Wed, 16/07/2014 - 17:05
Investment manager confidence in US economic growth reached a five-year high in Northern Trust’s quarterly survey, but expectations for inflation were up as well.
The survey also found concern about geopolitical risk, with seven out of 10 respondents saying the Russia-Ukraine conflict could have a negative impact on equity markets.
Investment managers were divided on the impact of high-frequency trading on equity market participants, and on the outlook for higher-yielding investments that have attracted cash flows and higher valuations in the extended low interest rate environment.
Following a slow first quarter, 68 per cent of managers – the largest percentage since 2009 – expect US economic growth to accelerate over the next six months. Fully 96 per cent expect US growth will either remain steady or accelerate in that period, and respondents were optimistic on a number of related indicators:
• 65 per cent expect corporate profits will increase over the next three months.
• 61 per cent believe job growth will remain stable over the next six months.
• 57 per cent expect that housing prices will increase up to 10 per cent over the next six months.
“At the mid-point of 2014, investment managers appear to be very confident in the strength of the US economy, despite the negative growth that started the year,” says Christopher Vella, chief investment officer for multi-manager solutions at Northern Trust. “But there are a couple of items that bear watching. Geopolitical risk is the top concern for managers, and expectations for US inflation are the highest in three years.”
The survey found 51 per cent of managers expect inflation will rise over the next six months – up from 33 per cent who held that view in the first quarter, and the highest percentage since 2011.
Globally, investment managers are focused on geopolitical risk, ranking it as the top risk facing equity markets. Although markets have largely recovered since Russia’s takeover of Crimea, 61 per cent of investment managers believe there is a fair chance that the conflict will lead to further declines in markets, and another 9 per cent think it is very likely to have an adverse impact.
At the same time, 63 per cent of respondents believe that emerging market equities are undervalued, following a slowdown in those markets, and 83 per cent of managers that can invest in companies tied to emerging markets are still seeking companies with exposure to those markets.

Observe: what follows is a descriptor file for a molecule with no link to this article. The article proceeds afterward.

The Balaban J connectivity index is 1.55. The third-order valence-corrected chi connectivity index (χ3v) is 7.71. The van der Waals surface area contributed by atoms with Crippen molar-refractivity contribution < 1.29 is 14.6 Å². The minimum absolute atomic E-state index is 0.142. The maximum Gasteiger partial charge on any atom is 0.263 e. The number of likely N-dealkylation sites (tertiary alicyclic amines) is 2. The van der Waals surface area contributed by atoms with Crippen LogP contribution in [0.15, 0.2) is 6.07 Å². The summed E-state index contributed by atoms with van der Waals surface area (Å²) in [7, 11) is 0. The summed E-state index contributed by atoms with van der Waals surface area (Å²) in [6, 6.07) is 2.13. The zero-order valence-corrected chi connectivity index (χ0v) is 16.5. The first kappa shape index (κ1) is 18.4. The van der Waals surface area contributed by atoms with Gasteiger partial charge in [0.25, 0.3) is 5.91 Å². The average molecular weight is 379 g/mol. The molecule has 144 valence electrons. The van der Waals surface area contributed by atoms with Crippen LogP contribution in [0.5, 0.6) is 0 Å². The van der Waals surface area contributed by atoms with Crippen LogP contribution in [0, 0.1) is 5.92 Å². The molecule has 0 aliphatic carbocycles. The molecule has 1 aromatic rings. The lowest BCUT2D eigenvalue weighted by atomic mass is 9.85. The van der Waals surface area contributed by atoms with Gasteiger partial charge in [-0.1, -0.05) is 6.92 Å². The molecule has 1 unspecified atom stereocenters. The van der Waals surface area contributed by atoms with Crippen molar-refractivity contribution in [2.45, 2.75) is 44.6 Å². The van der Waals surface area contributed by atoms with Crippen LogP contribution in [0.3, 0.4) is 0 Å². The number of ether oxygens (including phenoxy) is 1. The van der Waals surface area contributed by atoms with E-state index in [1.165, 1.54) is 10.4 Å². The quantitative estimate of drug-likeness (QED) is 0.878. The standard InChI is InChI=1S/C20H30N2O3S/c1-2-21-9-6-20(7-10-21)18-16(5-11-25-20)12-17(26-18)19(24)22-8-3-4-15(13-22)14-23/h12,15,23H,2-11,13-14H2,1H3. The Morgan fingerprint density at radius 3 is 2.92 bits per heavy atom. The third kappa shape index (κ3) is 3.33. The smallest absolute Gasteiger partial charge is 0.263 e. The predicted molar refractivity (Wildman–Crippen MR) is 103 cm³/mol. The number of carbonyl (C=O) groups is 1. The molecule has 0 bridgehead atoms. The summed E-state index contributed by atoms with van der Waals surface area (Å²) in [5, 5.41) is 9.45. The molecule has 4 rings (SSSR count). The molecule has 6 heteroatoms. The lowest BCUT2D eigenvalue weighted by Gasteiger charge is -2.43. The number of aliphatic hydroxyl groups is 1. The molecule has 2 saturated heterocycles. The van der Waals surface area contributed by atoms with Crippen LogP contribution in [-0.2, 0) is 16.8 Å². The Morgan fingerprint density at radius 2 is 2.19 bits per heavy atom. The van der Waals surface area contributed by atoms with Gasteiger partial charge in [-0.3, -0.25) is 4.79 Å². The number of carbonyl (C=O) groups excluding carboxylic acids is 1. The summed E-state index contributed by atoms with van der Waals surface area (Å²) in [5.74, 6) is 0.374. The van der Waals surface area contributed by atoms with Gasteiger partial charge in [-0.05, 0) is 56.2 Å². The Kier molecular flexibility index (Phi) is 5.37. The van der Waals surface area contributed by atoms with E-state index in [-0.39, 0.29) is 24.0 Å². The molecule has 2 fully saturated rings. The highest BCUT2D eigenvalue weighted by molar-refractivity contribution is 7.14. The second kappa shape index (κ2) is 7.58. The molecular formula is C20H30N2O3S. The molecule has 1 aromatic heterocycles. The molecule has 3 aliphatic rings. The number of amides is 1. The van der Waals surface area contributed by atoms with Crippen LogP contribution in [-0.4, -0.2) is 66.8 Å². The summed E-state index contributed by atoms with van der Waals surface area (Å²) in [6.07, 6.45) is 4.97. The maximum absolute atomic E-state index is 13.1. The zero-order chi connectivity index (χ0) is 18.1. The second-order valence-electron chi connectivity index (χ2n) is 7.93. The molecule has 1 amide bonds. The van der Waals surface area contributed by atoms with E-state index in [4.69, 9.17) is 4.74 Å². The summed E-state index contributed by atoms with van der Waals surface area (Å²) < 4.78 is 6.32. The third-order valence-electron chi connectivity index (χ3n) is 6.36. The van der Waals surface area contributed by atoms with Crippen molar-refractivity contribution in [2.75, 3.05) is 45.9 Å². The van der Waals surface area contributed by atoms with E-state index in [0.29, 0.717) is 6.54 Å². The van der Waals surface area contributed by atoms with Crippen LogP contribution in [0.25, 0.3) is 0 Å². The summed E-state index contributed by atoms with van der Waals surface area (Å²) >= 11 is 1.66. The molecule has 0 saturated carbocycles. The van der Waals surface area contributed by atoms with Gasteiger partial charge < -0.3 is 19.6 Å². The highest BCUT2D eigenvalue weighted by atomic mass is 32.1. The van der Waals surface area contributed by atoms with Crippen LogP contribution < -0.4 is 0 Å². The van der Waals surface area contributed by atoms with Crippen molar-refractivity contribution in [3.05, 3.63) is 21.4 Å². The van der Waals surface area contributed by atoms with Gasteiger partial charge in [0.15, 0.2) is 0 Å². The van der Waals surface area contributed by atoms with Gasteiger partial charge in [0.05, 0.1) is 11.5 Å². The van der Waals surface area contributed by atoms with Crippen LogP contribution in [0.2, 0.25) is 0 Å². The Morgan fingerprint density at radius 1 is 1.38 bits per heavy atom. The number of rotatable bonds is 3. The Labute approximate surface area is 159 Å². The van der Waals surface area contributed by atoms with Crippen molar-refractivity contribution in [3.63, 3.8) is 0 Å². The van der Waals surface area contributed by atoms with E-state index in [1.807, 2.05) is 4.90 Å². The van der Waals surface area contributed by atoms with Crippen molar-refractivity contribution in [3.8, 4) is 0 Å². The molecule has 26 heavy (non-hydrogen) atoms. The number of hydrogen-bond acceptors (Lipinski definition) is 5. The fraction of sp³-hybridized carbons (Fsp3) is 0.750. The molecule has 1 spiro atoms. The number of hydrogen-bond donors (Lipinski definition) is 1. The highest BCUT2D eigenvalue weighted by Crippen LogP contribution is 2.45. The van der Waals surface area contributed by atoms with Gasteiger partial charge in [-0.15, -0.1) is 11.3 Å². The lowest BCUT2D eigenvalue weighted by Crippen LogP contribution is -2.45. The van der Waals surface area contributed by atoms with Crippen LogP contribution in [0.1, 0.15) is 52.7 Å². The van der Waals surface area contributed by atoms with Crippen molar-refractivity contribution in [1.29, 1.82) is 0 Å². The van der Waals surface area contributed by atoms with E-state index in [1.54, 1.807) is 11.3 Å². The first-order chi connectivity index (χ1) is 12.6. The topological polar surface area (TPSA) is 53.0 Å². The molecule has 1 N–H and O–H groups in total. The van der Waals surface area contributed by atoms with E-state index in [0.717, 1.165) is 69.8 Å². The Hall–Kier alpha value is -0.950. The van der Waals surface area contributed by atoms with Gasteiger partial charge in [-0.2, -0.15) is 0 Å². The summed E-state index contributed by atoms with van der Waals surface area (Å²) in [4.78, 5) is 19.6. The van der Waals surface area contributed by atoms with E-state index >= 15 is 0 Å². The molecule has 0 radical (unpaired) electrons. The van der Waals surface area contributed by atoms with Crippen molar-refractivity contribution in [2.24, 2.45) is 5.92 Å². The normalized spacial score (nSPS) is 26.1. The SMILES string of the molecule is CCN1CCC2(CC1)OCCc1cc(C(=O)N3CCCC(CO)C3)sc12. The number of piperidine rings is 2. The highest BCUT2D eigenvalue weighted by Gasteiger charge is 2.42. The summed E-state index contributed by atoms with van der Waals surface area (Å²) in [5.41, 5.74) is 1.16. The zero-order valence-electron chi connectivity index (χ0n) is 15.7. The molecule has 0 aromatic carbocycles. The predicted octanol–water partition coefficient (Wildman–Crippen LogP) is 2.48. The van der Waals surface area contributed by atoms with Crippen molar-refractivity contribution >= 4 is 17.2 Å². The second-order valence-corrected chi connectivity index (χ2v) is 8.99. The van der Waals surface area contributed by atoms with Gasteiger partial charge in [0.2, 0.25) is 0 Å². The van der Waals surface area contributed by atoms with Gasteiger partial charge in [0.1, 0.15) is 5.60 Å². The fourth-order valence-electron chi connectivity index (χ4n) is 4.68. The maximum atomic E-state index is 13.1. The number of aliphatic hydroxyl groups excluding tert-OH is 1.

Japanese equities are seen as undervalued by 41 per cent of respondents, up from 32 per cent in the first quarter. Nearly seven in 10 managers (69 per cent) believe the negative impact of an April sales tax increase in Japan has already been priced into equity markets there.
Regionally, 57 per cent of managers expect Asia-Pacific equity markets (as represented by the MSCI AC Asia Pacific Index) will perform in-line with global equities markets (MSCI All Country World Index), up from 39 per cent in the first quarter. Only 15 per cent of managers expect Asia-Pacific equities to underperform global equities over the next six months, down from 41 per cent in the previous quarter.
Only 27 per cent of managers believe that US equities are undervalued – the smallest percentage since the survey began in the second half of 2008 – while 33 per cent view the US market as overvalued and 40 per cent as appropriately valued. Despite this valuation perspective, 56 per cent of managers are bullish on US large-cap equities, making it the strongest asset class in the survey’s bull/bear indicator.
“Investment managers are still most bullish on US equities, despite less favourable valuations,” says Mark Meisel, senior investment product specialist, multi-manager solutions, who oversees the survey. “This is not too surprising, given the strong US equity markets, low interest rates and expectations for improving fundamentals.”
On a topical question, investment managers had mixed views on the impact of high-frequency trading on equity markets, with 43 per cent seeing a negative impact for market participants, nine per cent a positive impact and 48 per cent saying the practice is neutral in its impact.
Managers were evenly split on the outlook for higher-yielding investments (dividend stocks, high-yield bonds, etc.) that have attracted large cash flows and higher valuations from investors. While 50 per cent believe that valuations are too stretched for these investments to continue rising, the other half said the market would continue to reward high-yield investments over the next six months.
On the bullish-bearish spectrum for broad economic sectors, managers continue to be most bullish on information technology, industrials and energy:
• Fully 13 per cent of managers are very bullish, and 56 per cent of managers are bullish on the information technology sector.
• Industrials had 63 per cent per cent of managers with a bullish view.
• Utilities and telecom services were in the bottom two most-bearish positions.
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